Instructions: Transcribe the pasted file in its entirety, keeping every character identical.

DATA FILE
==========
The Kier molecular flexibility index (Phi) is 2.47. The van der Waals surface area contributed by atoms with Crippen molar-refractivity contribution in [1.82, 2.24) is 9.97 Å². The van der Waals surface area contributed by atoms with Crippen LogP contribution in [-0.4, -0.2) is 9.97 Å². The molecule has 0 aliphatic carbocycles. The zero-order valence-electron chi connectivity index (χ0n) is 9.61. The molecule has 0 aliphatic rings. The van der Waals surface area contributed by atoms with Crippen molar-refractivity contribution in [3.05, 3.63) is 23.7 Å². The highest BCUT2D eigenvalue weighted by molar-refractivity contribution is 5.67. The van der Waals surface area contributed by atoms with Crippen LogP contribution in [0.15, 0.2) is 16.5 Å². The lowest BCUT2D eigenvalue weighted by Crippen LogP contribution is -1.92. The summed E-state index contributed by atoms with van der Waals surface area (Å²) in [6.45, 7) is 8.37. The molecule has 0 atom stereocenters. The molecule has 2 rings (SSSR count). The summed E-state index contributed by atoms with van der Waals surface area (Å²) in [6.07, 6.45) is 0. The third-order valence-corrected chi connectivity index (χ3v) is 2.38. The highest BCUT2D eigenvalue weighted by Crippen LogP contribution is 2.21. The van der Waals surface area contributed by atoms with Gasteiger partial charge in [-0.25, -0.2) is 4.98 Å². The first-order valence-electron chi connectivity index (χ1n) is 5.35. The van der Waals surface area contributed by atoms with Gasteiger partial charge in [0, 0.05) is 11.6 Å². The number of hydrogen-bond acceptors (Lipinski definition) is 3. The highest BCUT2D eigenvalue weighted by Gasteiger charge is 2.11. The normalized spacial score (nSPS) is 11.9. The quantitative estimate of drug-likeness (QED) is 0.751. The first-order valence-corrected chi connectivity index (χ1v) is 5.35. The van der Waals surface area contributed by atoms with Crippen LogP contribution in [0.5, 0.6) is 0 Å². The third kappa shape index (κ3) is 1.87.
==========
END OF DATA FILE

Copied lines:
The Kier molecular flexibility index (Phi) is 2.47. The van der Waals surface area contributed by atoms with Crippen molar-refractivity contribution in [1.82, 2.24) is 9.97 Å². The van der Waals surface area contributed by atoms with Crippen LogP contribution in [-0.4, -0.2) is 9.97 Å². The molecule has 0 aliphatic carbocycles. The zero-order valence-electron chi connectivity index (χ0n) is 9.61. The molecule has 0 aliphatic rings. The van der Waals surface area contributed by atoms with Crippen molar-refractivity contribution in [3.05, 3.63) is 23.7 Å². The highest BCUT2D eigenvalue weighted by molar-refractivity contribution is 5.67. The van der Waals surface area contributed by atoms with Crippen LogP contribution in [0.15, 0.2) is 16.5 Å². The lowest BCUT2D eigenvalue weighted by Crippen LogP contribution is -1.92. The summed E-state index contributed by atoms with van der Waals surface area (Å²) in [6.45, 7) is 8.37. The molecule has 0 atom stereocenters. The molecule has 2 rings (SSSR count). The summed E-state index contributed by atoms with van der Waals surface area (Å²) in [6.07, 6.45) is 0. The third-order valence-corrected chi connectivity index (χ3v) is 2.38. The highest BCUT2D eigenvalue weighted by Crippen LogP contribution is 2.21. The van der Waals surface area contributed by atoms with Gasteiger partial charge in [-0.25, -0.2) is 4.98 Å². The first-order valence-electron chi connectivity index (χ1n) is 5.35. The van der Waals surface area contributed by atoms with Gasteiger partial charge in [0, 0.05) is 11.6 Å². The number of hydrogen-bond acceptors (Lipinski definition) is 3. The highest BCUT2D eigenvalue weighted by Gasteiger charge is 2.11. The normalized spacial score (nSPS) is 11.9. The quantitative estimate of drug-likeness (QED) is 0.751. The first-order valence-corrected chi connectivity index (χ1v) is 5.35. The van der Waals surface area contributed by atoms with Crippen LogP contribution in [0.5, 0.6) is 0 Å². The third kappa shape index (κ3) is 1.87.